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GDP would drop $1.2 billion per year if Auckland's port is moved to Northland - NZIER


Ports of Auckland is pushing back at the campaign to have port operations moved from downtown Auckland, to Northland. 

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Laurence Kubiak of NZIER outlined why he thinks the port should stay in Auckland. Source: Breakfast

The company's released a report showing the loss of the port will increase the cost of imports by between $533 million and $626 million a year. 

Divided between 1.7 million Aucklanders, that’s between $313 and $368 a year each.

It follows recommendations made by a working group report to switch operations to Northland, a move which has been endorsed by both Helen Clark and John Key.

The Ports of Auckland study carried out by independent economic consultancy NZIER found multiple regional and national impacts if the port was to move. The impacts include over $1.2 billion a year in reduced GDP nationally, fewer exports, jobs put at risk and less investment.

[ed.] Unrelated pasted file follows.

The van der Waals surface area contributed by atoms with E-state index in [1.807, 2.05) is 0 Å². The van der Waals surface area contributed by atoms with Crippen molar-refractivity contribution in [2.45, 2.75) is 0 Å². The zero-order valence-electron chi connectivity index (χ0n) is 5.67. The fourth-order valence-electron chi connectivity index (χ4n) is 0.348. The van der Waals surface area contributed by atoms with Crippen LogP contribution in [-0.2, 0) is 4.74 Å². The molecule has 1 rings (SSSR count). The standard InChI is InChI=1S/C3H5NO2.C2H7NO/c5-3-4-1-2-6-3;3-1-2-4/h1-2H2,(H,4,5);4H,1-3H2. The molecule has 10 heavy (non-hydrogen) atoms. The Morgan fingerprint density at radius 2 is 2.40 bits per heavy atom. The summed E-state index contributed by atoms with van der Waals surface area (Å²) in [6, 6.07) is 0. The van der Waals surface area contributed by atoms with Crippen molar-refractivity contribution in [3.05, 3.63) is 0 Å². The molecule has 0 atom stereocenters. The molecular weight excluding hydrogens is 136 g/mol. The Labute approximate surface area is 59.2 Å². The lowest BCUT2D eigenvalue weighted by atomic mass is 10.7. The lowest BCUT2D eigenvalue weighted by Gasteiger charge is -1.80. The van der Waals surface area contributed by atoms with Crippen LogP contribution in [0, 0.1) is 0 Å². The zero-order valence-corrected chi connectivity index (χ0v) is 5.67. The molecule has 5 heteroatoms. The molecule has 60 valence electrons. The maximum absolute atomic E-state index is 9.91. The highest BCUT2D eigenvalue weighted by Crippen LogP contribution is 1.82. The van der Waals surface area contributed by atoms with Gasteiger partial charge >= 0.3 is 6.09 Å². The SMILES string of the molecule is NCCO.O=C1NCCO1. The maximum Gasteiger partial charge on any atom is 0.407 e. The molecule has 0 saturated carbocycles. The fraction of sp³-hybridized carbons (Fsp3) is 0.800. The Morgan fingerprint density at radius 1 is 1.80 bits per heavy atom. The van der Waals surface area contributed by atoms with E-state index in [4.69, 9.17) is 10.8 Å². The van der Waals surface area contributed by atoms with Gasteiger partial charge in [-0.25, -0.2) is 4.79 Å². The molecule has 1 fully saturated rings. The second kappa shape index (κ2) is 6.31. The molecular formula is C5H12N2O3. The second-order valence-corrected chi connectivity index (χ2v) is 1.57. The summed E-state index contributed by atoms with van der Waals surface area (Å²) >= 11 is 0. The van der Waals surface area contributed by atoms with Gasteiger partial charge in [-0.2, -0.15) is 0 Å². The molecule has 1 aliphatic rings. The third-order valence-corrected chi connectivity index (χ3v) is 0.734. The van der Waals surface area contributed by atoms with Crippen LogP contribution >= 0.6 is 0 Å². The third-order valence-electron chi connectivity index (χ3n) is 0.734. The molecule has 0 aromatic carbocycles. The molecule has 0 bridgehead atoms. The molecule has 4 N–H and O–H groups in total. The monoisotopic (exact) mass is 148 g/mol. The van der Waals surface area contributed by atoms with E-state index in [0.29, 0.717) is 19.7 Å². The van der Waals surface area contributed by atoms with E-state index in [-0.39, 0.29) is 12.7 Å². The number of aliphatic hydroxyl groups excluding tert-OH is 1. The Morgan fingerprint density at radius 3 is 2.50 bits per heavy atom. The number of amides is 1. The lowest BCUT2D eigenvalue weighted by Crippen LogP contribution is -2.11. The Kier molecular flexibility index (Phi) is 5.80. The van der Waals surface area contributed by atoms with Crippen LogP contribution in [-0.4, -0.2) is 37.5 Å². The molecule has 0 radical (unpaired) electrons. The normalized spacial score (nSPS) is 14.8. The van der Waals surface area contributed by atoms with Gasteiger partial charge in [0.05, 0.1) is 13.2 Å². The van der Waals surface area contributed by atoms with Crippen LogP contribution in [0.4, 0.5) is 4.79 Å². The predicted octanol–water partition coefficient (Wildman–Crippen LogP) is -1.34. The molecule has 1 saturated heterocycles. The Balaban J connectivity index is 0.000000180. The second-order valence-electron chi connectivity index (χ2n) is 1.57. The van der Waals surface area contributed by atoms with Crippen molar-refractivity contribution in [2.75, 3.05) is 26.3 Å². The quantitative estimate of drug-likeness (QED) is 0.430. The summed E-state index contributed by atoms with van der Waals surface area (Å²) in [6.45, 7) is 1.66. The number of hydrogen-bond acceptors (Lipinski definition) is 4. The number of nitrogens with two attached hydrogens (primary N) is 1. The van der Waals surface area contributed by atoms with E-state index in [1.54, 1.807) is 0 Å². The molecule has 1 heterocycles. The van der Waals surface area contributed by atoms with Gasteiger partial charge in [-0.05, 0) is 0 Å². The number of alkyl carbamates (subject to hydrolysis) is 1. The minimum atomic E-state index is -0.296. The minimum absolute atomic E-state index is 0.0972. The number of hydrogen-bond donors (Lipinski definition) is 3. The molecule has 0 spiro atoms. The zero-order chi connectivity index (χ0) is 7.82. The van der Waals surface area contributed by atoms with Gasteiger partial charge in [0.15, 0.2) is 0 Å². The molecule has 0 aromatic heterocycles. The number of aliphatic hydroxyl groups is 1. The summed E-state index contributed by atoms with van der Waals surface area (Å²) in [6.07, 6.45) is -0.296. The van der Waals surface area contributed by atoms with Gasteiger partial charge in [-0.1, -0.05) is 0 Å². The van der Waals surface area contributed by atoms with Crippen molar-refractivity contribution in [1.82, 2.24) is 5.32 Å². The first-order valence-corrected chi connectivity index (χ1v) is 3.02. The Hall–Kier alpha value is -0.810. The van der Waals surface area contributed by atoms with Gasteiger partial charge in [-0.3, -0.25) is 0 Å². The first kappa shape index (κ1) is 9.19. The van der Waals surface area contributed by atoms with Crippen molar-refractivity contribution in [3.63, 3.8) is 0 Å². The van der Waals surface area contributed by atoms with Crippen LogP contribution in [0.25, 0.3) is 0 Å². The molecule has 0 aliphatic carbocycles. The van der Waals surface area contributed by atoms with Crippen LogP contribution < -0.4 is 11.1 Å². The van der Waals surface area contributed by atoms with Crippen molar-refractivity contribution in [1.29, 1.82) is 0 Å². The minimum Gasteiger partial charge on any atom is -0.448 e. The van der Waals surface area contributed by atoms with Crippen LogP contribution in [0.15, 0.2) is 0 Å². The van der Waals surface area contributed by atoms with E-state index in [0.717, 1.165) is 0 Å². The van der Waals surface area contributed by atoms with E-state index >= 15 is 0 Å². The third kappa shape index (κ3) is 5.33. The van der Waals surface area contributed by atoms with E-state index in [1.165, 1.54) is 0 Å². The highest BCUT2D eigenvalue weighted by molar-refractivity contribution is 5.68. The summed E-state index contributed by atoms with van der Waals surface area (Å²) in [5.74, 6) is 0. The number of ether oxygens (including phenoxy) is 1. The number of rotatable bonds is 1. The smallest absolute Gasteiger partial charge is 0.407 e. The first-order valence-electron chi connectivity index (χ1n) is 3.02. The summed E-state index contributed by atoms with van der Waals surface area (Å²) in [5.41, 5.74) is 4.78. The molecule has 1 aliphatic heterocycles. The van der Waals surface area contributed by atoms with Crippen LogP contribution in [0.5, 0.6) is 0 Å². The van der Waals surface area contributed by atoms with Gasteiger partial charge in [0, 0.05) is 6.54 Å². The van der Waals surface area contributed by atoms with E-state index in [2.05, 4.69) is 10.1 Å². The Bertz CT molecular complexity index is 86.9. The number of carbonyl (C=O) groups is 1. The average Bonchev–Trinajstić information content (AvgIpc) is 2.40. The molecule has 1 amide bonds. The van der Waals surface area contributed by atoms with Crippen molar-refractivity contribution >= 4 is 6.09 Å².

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Working group recommends Ports of Auckland move to Northport

Laurence Kubiak, chief executive of NZIER said there are both economic and environmental reasons exporters and importers are using Ports of Auckland. 

"Let's say that you're an exporter towards the South of Auckland and you've got the choice of using Tauranga or Auckland you use the one that's most cost effective for you. So if you are using Auckland today, that's the one that's the most cost effective for you today," said Mr Kubiak.

"If suddenly you can't do that anymore, you have to turn Auckland off you have to use the other one Tauranga then that's by definition less cost effective."

He said the easiest impact to understand is freight. 

"Tauranga's much further from Auckland. So you've got to somehow find a way to pay for the additional freight," he said.

"The emissions story is similar, because you're having to truck the stuff in or send it in by rail, you're emitting more." 

In the search for an economic and environmentally friendly solution that is two sided, though, Mr Kubiak said more analysis is needed. 

"We need a rigorous proper cost benefit analysis."